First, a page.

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Then and now: Key West, Florida. Photo: University of Queensland

Centuries-old nautical charts, mapped by long-deceased sailors to avoid shipwrecks, have been used by modern scientists to study loss of coral reefs.

A new U.S. and Australian study -- including research from The University of Queensland and the Australian Research Council Centre of Excellence in Coral Reef Studies -- compared early British charts to modern coral habitat maps to understand changes to reef environments.

UQ's Professor John Pandolfi said the study used information from surprisingly accurate 18th century nautical charts and satellite data to understand coral loss over more than two centuries in the Florida Keys.

"We found that some reefs had completely disappeared," Pandolfi said.

The study was led by Loren McClenachan, assistant professor at Colby College, in Waterville, Maine.

McClenachan said more than half of the coral reef habitat mapped in the 1770s was no longer there. In some areas, particularly near land, coral loss was closer to 90 percent.

"We found near the shore, entire sections of reef are gone, but in contrast, most coral mapped further from land is still coral reef habitat today," she said.

This estimate of change over centuries added to modern observations of recent loss of living corals.

The marine scientists measured the loss of coral reef habitats across a large geographic area, while most studies look more closely at the loss of living coral from smaller sections of the reef.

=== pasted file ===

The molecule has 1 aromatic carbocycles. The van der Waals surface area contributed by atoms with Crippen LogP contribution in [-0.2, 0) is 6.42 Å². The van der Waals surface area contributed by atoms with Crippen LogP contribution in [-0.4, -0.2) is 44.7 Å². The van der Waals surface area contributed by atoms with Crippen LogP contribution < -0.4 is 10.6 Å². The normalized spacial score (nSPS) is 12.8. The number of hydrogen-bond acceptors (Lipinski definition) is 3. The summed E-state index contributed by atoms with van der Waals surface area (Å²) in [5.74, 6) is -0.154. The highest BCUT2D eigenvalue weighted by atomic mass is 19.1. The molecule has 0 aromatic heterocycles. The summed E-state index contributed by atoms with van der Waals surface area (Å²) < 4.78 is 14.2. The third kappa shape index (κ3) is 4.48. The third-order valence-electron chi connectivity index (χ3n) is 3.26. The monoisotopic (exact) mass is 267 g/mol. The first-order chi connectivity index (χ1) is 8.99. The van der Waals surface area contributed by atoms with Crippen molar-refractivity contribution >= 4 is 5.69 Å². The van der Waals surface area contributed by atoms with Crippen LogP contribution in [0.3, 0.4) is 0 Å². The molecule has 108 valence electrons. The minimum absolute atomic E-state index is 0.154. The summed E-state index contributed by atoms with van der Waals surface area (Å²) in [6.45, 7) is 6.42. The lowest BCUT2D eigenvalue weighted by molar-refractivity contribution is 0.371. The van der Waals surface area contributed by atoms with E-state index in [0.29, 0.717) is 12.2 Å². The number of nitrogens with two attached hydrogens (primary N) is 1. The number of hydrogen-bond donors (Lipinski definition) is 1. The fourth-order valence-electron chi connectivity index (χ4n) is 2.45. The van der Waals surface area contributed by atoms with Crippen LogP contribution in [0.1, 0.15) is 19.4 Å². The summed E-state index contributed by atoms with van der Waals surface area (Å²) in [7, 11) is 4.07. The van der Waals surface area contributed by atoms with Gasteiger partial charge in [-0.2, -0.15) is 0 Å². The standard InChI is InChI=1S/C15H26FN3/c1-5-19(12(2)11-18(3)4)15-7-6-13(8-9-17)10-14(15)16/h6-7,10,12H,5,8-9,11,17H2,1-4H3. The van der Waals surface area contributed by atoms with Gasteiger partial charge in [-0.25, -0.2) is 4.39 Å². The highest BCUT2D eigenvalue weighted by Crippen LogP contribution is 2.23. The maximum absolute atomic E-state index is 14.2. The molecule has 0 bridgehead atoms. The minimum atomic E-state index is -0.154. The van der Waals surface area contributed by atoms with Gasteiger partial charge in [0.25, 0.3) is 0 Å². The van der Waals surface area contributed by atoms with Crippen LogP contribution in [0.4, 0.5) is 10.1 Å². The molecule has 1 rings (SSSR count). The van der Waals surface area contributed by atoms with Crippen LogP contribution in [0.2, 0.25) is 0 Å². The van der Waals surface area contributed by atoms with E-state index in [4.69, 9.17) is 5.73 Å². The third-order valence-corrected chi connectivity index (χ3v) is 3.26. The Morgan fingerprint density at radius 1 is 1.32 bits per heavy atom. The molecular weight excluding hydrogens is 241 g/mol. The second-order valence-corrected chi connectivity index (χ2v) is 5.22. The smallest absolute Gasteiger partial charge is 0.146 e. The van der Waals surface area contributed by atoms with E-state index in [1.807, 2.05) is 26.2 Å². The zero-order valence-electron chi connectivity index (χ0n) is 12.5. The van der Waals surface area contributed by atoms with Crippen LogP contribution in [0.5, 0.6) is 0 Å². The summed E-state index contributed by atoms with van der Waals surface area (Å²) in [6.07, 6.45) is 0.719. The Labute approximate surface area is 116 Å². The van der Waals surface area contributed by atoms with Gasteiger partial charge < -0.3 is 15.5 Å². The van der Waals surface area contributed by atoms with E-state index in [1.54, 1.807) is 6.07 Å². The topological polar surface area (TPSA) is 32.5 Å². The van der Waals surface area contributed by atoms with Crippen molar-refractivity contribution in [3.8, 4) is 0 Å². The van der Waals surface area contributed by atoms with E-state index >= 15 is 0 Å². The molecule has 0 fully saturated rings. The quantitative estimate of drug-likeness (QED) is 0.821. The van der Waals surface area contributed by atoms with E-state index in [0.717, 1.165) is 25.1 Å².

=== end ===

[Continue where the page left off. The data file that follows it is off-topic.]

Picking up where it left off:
"We found that reef used to exist in areas that today are not even classified as reef habitat anymore," Pandolfi said.

"When you add this to the 75 percent loss of living coral in the Keys at that finer scale, the magnitude of change is much greater than anyone thought."

This work was undertaken while McClenachan was a visiting researcher in Pandolfi's lab at UQ's School of Biological Sciences in Brisbane, Australia, while on sabbatical from Colby College.

The research revealed the precision of the early maps. Postdoctoral researcher at the Bigelow Laboratory for Ocean Sciences in East Boothbay, Maine Benjamin Neal said the early chart makers represented the "Silicon Valley of their time."

"They had the best technology and they used it to create new information that conferred a lot of power," Neal said. "The maps were essential to expansion of the British Empire, and luckily for us, they also included a lot of useful ecological information."

McClenachan said the findings had important conservation implications and pointed to a shifted spatial baseline.

"We tend to focus on known areas where we can measure change. That makes sense. Why would you look for coral where you never knew it was?" she said.

The authors said when large-scale changes like this were overlooked, scientists could lose sight of past abundance, lowering expectations for conservation and recovery.

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